Friday, April 13, 2007

The joy of giving

The great charitable-giving boom we're in nowadays has caught the attention of neurological researchers. Several studies have concluded that the act of giving (either in money or in volunteerism) makes people feel good at a really primal level.

Logical questions include both why and how that would be the case. Taking the broad evolutionary view, some researchers have argued that altruistic behavior is a positive for natural selection at a group level as distinct from Darwinian individualism. But homo sapiens is the only species which practices altruism outside its own genetic relatives -- is that a cultural adaptation or does it have a long-term natural-selection payoff? Creationists have taken to arguing that widespread human charity cannot be explained in Darwinian terms and hence represents a flaw in the science that they hate so much. Researchers more interested in the scientific method are actively exploring several hypotheses on the issue.

On the second part (how exactly are we wired to enjoy being charitable?), some researchers have concluded that it stimulates the same part of our gray matter which drives our gut-level interest in things like food, drugs and sex. (The joy of giving, indeed...say sweetheart is that a charitable remainder trust in your pocket or are you just glad to see me?) This reminds me of a development director I once worked with who grumbled when another staffer referred to a particular individual-donor solicitation idea as "sexy"; turns out he was just accurately "following the donors"!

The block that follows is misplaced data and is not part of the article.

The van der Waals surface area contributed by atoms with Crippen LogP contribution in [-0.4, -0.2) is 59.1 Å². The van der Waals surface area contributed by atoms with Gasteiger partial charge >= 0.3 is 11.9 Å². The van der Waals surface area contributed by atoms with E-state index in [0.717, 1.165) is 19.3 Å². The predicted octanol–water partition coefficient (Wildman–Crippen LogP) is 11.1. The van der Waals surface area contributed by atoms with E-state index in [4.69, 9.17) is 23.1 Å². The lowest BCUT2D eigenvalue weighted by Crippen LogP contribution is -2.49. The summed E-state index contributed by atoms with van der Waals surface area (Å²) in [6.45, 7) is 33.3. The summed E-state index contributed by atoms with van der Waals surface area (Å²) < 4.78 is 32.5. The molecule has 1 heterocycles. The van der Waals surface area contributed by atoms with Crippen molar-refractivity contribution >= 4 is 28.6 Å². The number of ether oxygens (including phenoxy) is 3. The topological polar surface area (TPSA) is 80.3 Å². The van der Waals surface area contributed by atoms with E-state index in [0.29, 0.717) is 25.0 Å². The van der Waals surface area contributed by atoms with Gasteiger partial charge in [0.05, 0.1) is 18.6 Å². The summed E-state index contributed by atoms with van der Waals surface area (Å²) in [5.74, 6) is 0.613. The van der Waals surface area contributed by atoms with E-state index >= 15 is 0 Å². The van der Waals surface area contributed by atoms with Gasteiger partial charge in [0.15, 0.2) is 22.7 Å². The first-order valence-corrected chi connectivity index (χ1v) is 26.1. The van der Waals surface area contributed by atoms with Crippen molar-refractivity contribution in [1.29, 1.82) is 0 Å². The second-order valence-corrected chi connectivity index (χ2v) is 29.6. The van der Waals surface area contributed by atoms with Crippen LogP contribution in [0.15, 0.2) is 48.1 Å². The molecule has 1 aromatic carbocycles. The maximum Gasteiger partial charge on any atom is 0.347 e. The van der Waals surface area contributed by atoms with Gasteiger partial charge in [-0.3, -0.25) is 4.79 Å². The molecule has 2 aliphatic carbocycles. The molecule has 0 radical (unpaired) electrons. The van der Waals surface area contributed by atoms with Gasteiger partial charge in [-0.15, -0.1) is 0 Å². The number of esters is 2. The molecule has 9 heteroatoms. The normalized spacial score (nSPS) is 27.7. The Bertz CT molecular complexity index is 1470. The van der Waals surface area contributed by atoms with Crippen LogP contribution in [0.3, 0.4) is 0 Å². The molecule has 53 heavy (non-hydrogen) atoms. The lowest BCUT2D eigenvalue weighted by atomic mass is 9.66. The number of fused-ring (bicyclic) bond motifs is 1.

1 comment:

maygan said...

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You can help a child while promoting your own brand. Forte Promotions, a promotional products company, is offering to give a charitable gift of your choice for every $500 that you purchase. Three charities have been chosen to receive the donations:

Toys for Tots primary goal is to deliver, through a charming new toy at Christmas, a message of hope to needy youngsters. A Teddy Bear will be given on your behalf.

Greater Minneapolis Crisis Nursery works in partnership with parents in crisis and the community to strengthen families and prevent child abuse and neglect. A toddler or youth sweatshirt will be given on your behalf.

Simpson Housing Services provides shelter and affordable housing with support services to homeless men, women and children and assists individuals and families in their effort to improve their life situations. A fleece blanket will be given on your behalf.

You can participate in this endeavor by contacting or calling 877-997-7799 for your promotional needs ranging from executive gifts to imprinted shirts, calendars, and pens.